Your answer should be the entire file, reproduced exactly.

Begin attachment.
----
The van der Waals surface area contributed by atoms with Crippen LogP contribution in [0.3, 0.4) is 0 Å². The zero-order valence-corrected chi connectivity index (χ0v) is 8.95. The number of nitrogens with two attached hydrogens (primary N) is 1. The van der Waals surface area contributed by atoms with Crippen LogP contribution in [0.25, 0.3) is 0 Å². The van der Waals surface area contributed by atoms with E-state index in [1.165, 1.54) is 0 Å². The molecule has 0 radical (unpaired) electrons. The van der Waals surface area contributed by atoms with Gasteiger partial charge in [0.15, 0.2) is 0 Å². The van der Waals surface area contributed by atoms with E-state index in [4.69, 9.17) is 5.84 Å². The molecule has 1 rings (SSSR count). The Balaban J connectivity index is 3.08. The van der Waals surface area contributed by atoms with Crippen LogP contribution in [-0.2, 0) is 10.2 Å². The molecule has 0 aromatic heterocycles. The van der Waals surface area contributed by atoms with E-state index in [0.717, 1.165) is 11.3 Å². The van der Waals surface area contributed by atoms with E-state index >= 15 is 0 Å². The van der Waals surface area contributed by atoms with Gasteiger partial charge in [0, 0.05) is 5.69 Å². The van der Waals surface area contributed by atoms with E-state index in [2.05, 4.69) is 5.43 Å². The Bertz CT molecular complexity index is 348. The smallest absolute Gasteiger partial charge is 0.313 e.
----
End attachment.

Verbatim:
The van der Waals surface area contributed by atoms with Crippen LogP contribution in [0.3, 0.4) is 0 Å². The zero-order valence-corrected chi connectivity index (χ0v) is 8.95. The number of nitrogens with two attached hydrogens (primary N) is 1. The van der Waals surface area contributed by atoms with Crippen LogP contribution in [0.25, 0.3) is 0 Å². The van der Waals surface area contributed by atoms with E-state index in [1.165, 1.54) is 0 Å². The molecule has 0 radical (unpaired) electrons. The van der Waals surface area contributed by atoms with Gasteiger partial charge in [0.15, 0.2) is 0 Å². The van der Waals surface area contributed by atoms with E-state index in [4.69, 9.17) is 5.84 Å². The molecule has 1 rings (SSSR count). The Balaban J connectivity index is 3.08. The van der Waals surface area contributed by atoms with Crippen LogP contribution in [-0.2, 0) is 10.2 Å². The molecule has 0 aromatic heterocycles. The van der Waals surface area contributed by atoms with E-state index in [0.717, 1.165) is 11.3 Å². The van der Waals surface area contributed by atoms with E-state index >= 15 is 0 Å². The van der Waals surface area contributed by atoms with Gasteiger partial charge in [0, 0.05) is 5.69 Å². The van der Waals surface area contributed by atoms with E-state index in [2.05, 4.69) is 5.43 Å². The Bertz CT molecular complexity index is 348. The smallest absolute Gasteiger partial charge is 0.313 e.